Wall Street Down After Rollercoaster Week

Wall Street slid from profit to loss in a way "rollercoaster" this week, amid concerns about euro zone, the tension on the Korean peninsula and in the middle of the United States holiday.

"The U.S. stock market suffered a mild trading this week due to Thanksgiving holiday, but trading volatile due to geopolitical concerns," said analysts at Briefing.com

Dow Jones Industrial Average fell one per cent for the week, while the S & P 500 index fell 0.7 percent.

Trading this week was dominated by news that Ireland has approved 114 billion dollar bailout from the European Union and the IMF, in the face of unsustainable borrowing costs.

Public defamatory bailout prompted the government to call for early elections next year, and the fate of a reform package that accompanies remain in balance.

Traders initially appears to take the bailout news calmly, but because of growing fears that the crisis could swallow Portugal and even Spain - one of Europe's biggest economy - traders reduce risk exposure.

It hit several banks with big exposure to Europe.

Barclays shares traded in the U.S. fell more than seven percent during the week.

European banks UBS, Deutsche Bank, Credit Suisse and Royal Bank of Scotland they were also seen their share prices in the U.S. fell.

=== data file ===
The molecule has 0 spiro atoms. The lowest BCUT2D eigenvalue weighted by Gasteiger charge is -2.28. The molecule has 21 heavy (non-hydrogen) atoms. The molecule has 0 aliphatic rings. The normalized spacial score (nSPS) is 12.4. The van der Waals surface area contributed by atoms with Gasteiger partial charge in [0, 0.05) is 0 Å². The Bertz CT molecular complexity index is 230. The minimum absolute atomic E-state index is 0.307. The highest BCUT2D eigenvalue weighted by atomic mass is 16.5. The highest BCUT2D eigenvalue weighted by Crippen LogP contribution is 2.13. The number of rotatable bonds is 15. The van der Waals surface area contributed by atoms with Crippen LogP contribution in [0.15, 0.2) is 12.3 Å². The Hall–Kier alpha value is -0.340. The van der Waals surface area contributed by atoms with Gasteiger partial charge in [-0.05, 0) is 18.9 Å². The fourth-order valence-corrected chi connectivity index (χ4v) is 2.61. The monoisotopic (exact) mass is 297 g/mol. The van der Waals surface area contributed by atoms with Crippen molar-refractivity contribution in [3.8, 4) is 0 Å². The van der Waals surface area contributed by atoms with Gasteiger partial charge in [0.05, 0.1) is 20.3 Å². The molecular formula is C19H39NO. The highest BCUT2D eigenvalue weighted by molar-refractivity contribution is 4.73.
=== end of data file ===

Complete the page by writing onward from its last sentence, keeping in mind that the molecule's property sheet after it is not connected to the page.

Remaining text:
U.S. Bank suffers less, but not immune. Shares of Morgan Stanley fell 3.5 percent and Citigroup and Bank of America also hit.

U.S. stocks also struggled against the increasing tension between North Korea and South Korea.

In one of the most serious border incident since 1950, North Korea fired dozens of artillery shells into or around an island in South Korea in the Yellow Sea near the disputed border, killing two Marines and two civilians and burned dozens of homes.

A gloomy forecast by the Federal Reserve that the U.S. economy will grow much more slowly than previously expected next year, further trade jerking.

Minutes from the Fed's meeting in November, where members decided to renew the purchase of major assets in an effort to boost the economy, showed growth will be around half a percentage point less than expected this year and in 2011.

Forecast presented at the meeting showed that the prediction of growth "anemic" (lack of blood) has been trimmed to 2.4 to 2.5 percent this year and 3.0 to 3.6 percent next year.

But as consumers began to increase for the holiday season, retailers got a boost from news of rising consumer spending and an improving job market.

Positive news coming from the job market, where the initial U.S. jobless claims fell more than expected last week amounted to 34,000 from the previous week to 407,000, tended to decline stabilized in recent weeks.

Another report showed U.S. consumer spending and more in October, raising hopes ahead of the holiday shopping season which usually begins on "Black Friday" after Thanksgiving holiday on Thursday.

The news caused the Dow rose more than 150 points on Thursday, although many short-lived rise.

Week ends with scorn on Friday as the Dow fell 95 points in a shortened trading day.

But technology stocks benefited from the atmosphere of optimism, with the Nasdaq up 0.7 percent for the week.

Amazon is one of the main recipient, with its shares rose more than seven percent. EBay shares rose nearly three percent.

Resilience retailers will be tested next week when the first sale of the first weekend in mind.

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